2. The progress of our 501(c)(3) application was discussed. It was pointed out that we have directors but no officers. That was remedied quickly by electing James Hunn, President; Mike Denis, Secretary; and Cindy Peck, Treasurer. The directors include Hunn, Peck, Charles Grey, and Daniel Thompson.

3. Discussion of purchasing Charles Grey’s truck – “the official Shelby City African American Cemetery Maintenance Vehicle.” It was voted to purchase the truck for $1,000, with payment deferred until we can raise the money. It will be registered and insured under Cindy’s name for huge savings in insurance costs, but will be garaged at Charles’s house for convenience.

4. Daniel took on the task of chairing a fundraising committee – as he has numerous contacts, and many good ideas on how to proceed.

5. Presentations to area organizations were also discussed, with the suggestion of going through the Presbyterian Church (which has a very good relationship with Centre), in hopes of involving the historically black churches in our work and efforts. The need for continuing publicity was also noted.

6. Members of the group will meet with the Danville Cemetery Committee at 4:00 pm on Tuesday, 13 March to discuss the situation at Meadow Lane in West Danville. We must meet prior to that meeting to discuss strategies and facts to present to the Committee (see end of this report under “Pertinent Cemetery Laws”).

7. Installation of a fence along the north and west sides of the Shelby City cemetery was discussed. Metal posts and “rabbit fencing” will be installed, and the loan of a trail camera from James Hunn may well “catch” whomever has been using the cemetery as a “pass-through.” More expensive fencing can be just as easily destroyed by vandals as the less expensive material, so it was decided to go with the lesser expense.

8. Mike Denis will contact the owner of the land where the Worldstown/Baker Cemetery is located. Awhile ago, the owner did agree to fence the small cemetery, but that has not happened yet. We need to remind him of that, and offer to help get that accomplished.

Meeting Minutes, 16 July 2016:

1.  NUMBER ONE TOP PRIORITY RIGHT NOW -- FENCING - suggested roll wire fencing along west and north sides, but not near the road.  We need to prevent through-traffic and need to avoid several recent disturbing and dangerous incidents from recurring.

2.  NUMBER TWO PRIORITY - Filling in swales:  We need to (A.)  put a dirt pile on the road in the back corner of the cemetery; (B.)  Rake chipped wood into swales; and (C.)  With Lincoln County crew and Centre volunteers, wheelbarrows are needed

3.  NUMBER THREE PRIORITY - Ground-penetrating radar, Kentucky Archaeological Survey has offered to do it for us.  Need to get on this ASAP.

4.  Centre students -- we have a commitment Aug 27 of 60 students for 2 hours; they will bring their own tools

5.  Cindy will check on dirt for fill

6.  Daniel Thompson from Centre is preparing an e-Museum of artifacts we have found.

7.  Will Vineyard from Centre is interested in researching the effects of integration (positive AND negative) on Danville and Boyle County.

8.  Resetting stones -- Fox Funeral Home of Stanford may be able to help us with those that are broken.  David Gambrel, PVA for Lincoln County, will get Lincoln Boy Scouts to reset those that are in good condition.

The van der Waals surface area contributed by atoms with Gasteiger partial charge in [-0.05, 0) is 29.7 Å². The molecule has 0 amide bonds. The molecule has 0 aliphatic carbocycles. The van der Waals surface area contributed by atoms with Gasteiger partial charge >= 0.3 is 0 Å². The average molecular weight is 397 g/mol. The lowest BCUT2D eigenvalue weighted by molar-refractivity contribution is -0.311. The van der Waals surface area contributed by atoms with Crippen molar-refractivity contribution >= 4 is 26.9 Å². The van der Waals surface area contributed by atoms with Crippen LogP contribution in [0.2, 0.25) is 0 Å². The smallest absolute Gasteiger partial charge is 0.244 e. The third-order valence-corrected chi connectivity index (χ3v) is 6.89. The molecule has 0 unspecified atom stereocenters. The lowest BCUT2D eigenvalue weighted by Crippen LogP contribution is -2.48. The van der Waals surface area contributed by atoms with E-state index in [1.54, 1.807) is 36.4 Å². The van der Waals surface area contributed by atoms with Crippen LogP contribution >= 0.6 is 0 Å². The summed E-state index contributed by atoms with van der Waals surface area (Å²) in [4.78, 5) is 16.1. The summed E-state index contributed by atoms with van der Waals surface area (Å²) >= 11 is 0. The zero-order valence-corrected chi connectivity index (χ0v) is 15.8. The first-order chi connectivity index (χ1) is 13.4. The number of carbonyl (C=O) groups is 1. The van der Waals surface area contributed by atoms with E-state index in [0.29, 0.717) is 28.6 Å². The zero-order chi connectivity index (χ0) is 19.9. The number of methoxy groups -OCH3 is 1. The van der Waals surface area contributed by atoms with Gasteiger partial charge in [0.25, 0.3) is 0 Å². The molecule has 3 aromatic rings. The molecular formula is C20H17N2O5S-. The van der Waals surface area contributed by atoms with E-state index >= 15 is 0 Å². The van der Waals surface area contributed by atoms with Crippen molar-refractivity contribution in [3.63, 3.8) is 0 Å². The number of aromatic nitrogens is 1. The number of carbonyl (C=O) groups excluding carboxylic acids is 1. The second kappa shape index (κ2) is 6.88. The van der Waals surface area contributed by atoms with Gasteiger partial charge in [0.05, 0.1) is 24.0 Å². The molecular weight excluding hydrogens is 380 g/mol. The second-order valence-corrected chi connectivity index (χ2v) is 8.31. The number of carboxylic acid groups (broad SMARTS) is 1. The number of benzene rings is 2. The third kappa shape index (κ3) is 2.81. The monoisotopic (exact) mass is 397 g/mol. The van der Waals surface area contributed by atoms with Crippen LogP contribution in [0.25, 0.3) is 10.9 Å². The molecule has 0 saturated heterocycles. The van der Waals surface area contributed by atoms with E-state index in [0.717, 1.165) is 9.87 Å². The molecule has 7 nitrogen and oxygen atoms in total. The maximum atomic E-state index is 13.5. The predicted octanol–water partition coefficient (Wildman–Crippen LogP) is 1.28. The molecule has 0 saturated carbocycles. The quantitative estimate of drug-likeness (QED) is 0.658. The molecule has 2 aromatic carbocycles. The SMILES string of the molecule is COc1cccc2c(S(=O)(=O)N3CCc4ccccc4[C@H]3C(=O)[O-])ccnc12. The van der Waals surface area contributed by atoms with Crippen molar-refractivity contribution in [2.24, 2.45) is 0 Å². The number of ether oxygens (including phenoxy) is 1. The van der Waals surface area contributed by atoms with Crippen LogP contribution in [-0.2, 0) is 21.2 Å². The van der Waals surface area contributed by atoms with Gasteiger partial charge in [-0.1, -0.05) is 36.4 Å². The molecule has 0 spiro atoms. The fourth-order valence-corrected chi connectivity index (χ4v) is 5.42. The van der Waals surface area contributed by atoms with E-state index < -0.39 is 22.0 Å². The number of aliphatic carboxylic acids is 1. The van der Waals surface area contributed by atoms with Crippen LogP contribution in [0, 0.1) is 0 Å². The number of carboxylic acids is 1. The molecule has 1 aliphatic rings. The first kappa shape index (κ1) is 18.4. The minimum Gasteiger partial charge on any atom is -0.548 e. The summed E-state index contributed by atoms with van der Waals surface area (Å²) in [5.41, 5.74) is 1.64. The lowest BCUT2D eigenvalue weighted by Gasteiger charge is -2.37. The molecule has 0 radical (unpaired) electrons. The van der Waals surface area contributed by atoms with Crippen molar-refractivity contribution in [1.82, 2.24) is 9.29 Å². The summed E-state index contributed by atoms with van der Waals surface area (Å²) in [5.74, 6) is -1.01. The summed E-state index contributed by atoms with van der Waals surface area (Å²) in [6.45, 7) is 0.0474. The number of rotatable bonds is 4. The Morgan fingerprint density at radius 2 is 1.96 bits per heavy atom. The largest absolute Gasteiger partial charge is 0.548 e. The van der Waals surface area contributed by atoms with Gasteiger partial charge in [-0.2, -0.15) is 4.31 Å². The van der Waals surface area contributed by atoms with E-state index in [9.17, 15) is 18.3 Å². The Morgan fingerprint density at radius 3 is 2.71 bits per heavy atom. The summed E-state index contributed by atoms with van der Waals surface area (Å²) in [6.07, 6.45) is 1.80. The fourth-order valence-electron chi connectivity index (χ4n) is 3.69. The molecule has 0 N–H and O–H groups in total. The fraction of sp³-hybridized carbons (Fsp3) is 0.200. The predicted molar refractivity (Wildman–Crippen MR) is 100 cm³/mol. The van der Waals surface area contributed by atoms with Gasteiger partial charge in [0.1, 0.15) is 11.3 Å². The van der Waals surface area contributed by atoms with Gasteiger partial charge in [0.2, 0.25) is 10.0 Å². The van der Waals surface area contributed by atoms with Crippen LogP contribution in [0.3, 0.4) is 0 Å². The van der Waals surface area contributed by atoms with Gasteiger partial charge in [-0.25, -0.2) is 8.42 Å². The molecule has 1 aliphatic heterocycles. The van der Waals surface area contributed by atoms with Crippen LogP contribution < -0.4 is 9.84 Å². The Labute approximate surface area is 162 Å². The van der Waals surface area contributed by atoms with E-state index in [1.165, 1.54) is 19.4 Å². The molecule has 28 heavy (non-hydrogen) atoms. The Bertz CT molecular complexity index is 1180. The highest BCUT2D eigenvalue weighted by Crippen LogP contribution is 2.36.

9.  Replacing damaged military stones -- James Cohen and Jordan Wallace are first priority.  James Hunn has already submitted an application for Jordan Wallace.

10.  Mike will make markers out of the gray PVC pipe stored at EKU, which will mark fieldstones both for mowing and for memorial purposes.

Our Goals, as of 24 Oct 2015:

1. We need to get liability paperwork signed for every volunteer, every week, if necessary. In particular, if we have volunteers under 18, we need parents to sign.

2. Cindy will be printing up membership cards -- don't worry, there are no dues -- if you want to be a member, you ARE a member.

3. We need to do some sort of newsletter for the group.
     Listing the work we are doing
     Encouraging donations (we are a non-profit, LLC)
     Letting people know for what purposes their donations are being used
     Listing some of our needs in the future

4. Develop a brochure, similar to the Shelby City brochure, to tell the CKAACA story.

5. We should get the names of cemetery board members in surrounding counties and /or cities. If there is no cemetery board, we need to get names of city council members or county magistrates.
     Boyle (Danville, Perryville, Junction City),
     Casey (Liberty),
     Garrard (Lancaster),
     Lincoln (Stanford, Crab Orchard), and
     Mercer (Harrodsburg, Burgin).

6. (DONE) We must be up-to-date on the latest cemetery laws, and we need answers to questions like...
     Who owns the cemetery
     What are the responsibilities of the owner
     Is the owner getting a tax write-off for maintaining the cemetery
     If the owner is getting a write-off and NOT maintaining a cemetery, why not?
     How do we get access to private cemeteries

7. We need to contact local newspapers to get press coverage about the CKAACA, and get the word out on what we are doing, not just at Shelby City and Givens.

8. We will need to contact board members mentioned in #5 above, to 
     Tell them of our purposes, accomplishments, and goals for the future.
     Enlighten them, if need be, on current cemetery law and cemetery issues.
     If we can be invited to do a brief presentation, we need to develop one.
     We may need to ask for help removing any slash we cut at the cemeteries.

9. We need to find supporters and allies in state government who can assists us in updating and/or strengthening cemetery laws

We are also on Facebook.  Also please visit the Danville Boyle County African-American Historical Society's History Page